As the FDIC prepares to celebrate the 10th anniversary of our financial education program, we asked 10 long-time Money Smart partners to share with us why and how they continue to reach out to the underserved communities they serve. Also, Luke W. Reynolds, Chief of the FDIC's Outreach and Program Development Section, offers 10 lessons learned from the past 10 years to take into consideration as the Money Smart program builds on its second decade. (Read the stories and tips.)
FDIC Issues Tips on Preparing Financially for a Disaster, Making Payments by Mobile Devices, and Researching Old Bank Accounts
The Summer 2011 issue of the quarterly FDIC Consumer News features tips on how to prepare financially for a natural disaster, a fire or another tragedy, especially one that requires people to evacuate their home and not return for days or weeks. Other timely topics include what to know before signing up for person-to-person, or "P2P," electronic payment services using a smartphone or mobile computer; how to solve mysteries of old bank accounts; and an update on new standards for and disclosures by mortgage loan professionals. Financial educators are encouraged to share information from FDIC Consumer News with their students. See this issue of the newsletter and subscription information at www.fdic.gov/consumers/consumer/news/cnsum11.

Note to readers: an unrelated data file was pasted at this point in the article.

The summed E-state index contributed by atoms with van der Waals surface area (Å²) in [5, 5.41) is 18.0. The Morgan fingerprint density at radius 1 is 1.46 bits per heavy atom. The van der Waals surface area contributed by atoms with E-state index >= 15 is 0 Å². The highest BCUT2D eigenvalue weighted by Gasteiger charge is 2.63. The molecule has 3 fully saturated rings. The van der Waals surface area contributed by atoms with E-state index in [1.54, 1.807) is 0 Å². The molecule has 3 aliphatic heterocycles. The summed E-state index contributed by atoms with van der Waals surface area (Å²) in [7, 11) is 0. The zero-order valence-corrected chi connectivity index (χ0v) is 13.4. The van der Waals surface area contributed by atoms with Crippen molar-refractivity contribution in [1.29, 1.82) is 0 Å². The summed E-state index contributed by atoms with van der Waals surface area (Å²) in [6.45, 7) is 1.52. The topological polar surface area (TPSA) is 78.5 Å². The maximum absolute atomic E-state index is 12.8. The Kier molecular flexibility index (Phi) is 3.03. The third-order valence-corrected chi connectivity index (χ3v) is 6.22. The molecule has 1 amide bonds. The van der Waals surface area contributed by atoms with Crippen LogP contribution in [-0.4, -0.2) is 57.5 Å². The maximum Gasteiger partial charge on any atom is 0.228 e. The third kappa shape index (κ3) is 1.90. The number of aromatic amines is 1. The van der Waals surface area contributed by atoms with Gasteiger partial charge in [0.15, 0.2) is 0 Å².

Advisory Committee to Discuss Mobile Banking and Electronic Payments
On December 1, 2011, the FDIC's Advisory Committee on Economic Inclusion (ComE-IN) is scheduled to meet. The discussion is anticipated to focus on mobile banking and other forms of electronic payments. The meeting will be open to the public for observation online at http://www.fdic.gov/about/comein/index.html.
FDIC Research Symposium Examined Consumer Financial Behavior in Difficult Times
Financial education researchers and others may be interested in reviewing papers and presentations on consumer finance topics from the FDIC's Consumer Research Symposium entitled "Financial Behavior in Turbulent Times," which was held on September 15, 2011. Panels focused on a series of papers centering on two major themes: "Lessons and Limits from Behavioral Economics" and "Economic Decisions of Financially Constrained Households." To read more, visit http://www.fdic.gov/news/conferences/2011-09-15.html
Major Change in the Delivery of Projected Social Security Benefits Information